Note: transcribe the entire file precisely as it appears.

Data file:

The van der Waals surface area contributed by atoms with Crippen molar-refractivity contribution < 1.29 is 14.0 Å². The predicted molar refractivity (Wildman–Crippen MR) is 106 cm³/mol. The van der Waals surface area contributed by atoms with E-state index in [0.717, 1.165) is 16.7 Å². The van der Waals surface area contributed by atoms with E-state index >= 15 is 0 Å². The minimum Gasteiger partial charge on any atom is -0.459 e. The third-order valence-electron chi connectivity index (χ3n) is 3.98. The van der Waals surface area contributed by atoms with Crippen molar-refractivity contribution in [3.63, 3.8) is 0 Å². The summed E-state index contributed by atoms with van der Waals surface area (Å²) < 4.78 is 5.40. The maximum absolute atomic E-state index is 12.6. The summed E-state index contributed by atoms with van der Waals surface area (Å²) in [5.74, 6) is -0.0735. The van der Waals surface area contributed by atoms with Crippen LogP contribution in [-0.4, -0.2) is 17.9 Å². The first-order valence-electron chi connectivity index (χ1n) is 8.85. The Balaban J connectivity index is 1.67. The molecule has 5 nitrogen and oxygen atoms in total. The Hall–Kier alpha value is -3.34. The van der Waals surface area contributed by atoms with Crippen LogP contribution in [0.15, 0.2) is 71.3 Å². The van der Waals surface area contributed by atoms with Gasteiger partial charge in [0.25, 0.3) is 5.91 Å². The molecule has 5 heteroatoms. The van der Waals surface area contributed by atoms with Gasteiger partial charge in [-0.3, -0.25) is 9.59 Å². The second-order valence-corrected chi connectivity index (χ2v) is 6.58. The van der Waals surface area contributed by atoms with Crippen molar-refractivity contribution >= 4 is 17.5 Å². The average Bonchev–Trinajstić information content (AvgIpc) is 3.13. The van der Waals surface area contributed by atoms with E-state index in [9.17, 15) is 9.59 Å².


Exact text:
The van der Waals surface area contributed by atoms with Crippen molar-refractivity contribution < 1.29 is 14.0 Å². The predicted molar refractivity (Wildman–Crippen MR) is 106 cm³/mol. The van der Waals surface area contributed by atoms with E-state index in [0.717, 1.165) is 16.7 Å². The van der Waals surface area contributed by atoms with E-state index >= 15 is 0 Å². The minimum Gasteiger partial charge on any atom is -0.459 e. The third-order valence-electron chi connectivity index (χ3n) is 3.98. The van der Waals surface area contributed by atoms with Crippen molar-refractivity contribution in [3.63, 3.8) is 0 Å². The summed E-state index contributed by atoms with van der Waals surface area (Å²) < 4.78 is 5.40. The maximum absolute atomic E-state index is 12.6. The summed E-state index contributed by atoms with van der Waals surface area (Å²) in [5.74, 6) is -0.0735. The van der Waals surface area contributed by atoms with Crippen LogP contribution in [-0.4, -0.2) is 17.9 Å². The first-order valence-electron chi connectivity index (χ1n) is 8.85. The Balaban J connectivity index is 1.67. The molecule has 5 nitrogen and oxygen atoms in total. The Hall–Kier alpha value is -3.34. The van der Waals surface area contributed by atoms with Crippen LogP contribution in [0.15, 0.2) is 71.3 Å². The van der Waals surface area contributed by atoms with Gasteiger partial charge in [0.25, 0.3) is 5.91 Å². The molecule has 5 heteroatoms. The van der Waals surface area contributed by atoms with Gasteiger partial charge in [-0.3, -0.25) is 9.59 Å². The second-order valence-corrected chi connectivity index (χ2v) is 6.58. The van der Waals surface area contributed by atoms with Crippen molar-refractivity contribution >= 4 is 17.5 Å². The average Bonchev–Trinajstić information content (AvgIpc) is 3.13. The van der Waals surface area contributed by atoms with E-state index in [9.17, 15) is 9.59 Å².